A large part of our present problems are based on the failure to keep promises and the failure of anyone to make the promise breakers account for their broken promises.  For two generations we have joked about the politicians not keeping their campaign promises.  We let banks and stock brokers sell nearly worthless securities while promising that the investment was safe and would return high income.  When that course of action almost collapsed the system we bailed out the very people who made and broke the promises they had no intention of keeping.  We let MF Global gamble and lose money it had promised to hold on account for its customers.

The reality of our social and legal structure is based on layers of interlocking promises.  Your bank account is a promise the bank will be able to return your money.  A share of stock is a promise you share in ownership and profits of a corporation. The title to your car and the deed to your land are promises from the legal system that when challenged, your rights will be recognized and upheld.  The Bill of Rights is a promise that the government will not interfere with our natural rights.

On a practical level you may be correct.  The damage is done.  Many promises, some made in good faith, some in bad faith for political gain, will not be honored.  This is all the more reason to re-evaluate where we stand and to try and return to a society where we only make promises we can keep, and then we put all our effort into keeping them.  A society where promises can be made, and broken without consequence, is already a tyranny, a banana republic.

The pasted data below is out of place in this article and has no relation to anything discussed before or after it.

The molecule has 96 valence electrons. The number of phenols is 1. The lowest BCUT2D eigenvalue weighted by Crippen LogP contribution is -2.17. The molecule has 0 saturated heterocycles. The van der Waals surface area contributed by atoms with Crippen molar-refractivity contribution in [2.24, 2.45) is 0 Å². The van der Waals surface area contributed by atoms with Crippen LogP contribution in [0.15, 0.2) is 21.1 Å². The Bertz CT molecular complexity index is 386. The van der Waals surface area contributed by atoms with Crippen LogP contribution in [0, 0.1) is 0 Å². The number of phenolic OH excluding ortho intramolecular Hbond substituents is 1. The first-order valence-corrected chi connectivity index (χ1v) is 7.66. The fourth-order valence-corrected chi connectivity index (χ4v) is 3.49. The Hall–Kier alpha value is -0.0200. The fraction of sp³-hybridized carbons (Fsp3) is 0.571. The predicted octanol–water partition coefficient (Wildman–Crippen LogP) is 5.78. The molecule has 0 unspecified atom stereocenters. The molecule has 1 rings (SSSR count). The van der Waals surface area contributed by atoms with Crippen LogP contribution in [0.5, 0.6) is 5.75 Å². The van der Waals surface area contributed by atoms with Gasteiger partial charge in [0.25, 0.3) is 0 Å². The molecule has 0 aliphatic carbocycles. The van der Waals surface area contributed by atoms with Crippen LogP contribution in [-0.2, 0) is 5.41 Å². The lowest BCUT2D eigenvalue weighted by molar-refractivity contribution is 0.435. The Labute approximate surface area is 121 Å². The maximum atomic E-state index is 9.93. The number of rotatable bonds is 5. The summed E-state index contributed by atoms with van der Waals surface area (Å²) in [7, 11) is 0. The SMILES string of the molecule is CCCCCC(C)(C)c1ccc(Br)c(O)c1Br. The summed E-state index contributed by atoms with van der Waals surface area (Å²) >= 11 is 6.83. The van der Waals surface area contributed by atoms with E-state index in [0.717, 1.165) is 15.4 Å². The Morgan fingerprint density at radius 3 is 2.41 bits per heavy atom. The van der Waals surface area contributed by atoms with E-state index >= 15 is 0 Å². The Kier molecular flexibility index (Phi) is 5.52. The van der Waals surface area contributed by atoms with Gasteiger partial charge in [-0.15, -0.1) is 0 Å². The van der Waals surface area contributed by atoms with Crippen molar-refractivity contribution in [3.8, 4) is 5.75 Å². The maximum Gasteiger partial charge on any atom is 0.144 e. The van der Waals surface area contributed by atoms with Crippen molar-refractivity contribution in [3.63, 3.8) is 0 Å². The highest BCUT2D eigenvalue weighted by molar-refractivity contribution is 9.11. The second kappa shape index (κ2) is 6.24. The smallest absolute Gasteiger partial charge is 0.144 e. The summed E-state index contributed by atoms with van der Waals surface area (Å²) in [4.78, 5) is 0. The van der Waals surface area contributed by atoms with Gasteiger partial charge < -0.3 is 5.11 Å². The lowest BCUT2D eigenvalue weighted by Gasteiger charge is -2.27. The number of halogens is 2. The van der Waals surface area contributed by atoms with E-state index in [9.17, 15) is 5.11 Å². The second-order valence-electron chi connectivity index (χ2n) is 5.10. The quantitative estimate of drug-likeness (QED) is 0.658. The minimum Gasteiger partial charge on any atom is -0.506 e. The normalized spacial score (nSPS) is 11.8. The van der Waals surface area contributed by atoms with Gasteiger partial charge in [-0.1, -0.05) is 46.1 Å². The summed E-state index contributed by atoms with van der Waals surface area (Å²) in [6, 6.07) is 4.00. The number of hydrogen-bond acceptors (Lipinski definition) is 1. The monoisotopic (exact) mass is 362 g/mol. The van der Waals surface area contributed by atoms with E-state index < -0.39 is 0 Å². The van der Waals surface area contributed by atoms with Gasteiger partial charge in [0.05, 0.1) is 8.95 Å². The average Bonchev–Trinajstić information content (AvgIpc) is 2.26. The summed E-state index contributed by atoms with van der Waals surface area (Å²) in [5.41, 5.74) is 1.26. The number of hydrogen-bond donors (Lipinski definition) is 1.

Lastly. I know many people firmly believe that the best government is the least government.  I know many people see public education as a bloated, ineffectual system draining massive resources from the government coffers.  I understand those sentiments and in some respects I agree (for example, there is absolutely no need or reason for the Federal Government to maintain a Department of Education).  I would like to end this with a thought and a warning that we think before we overturn or allow the collapse of the whole system.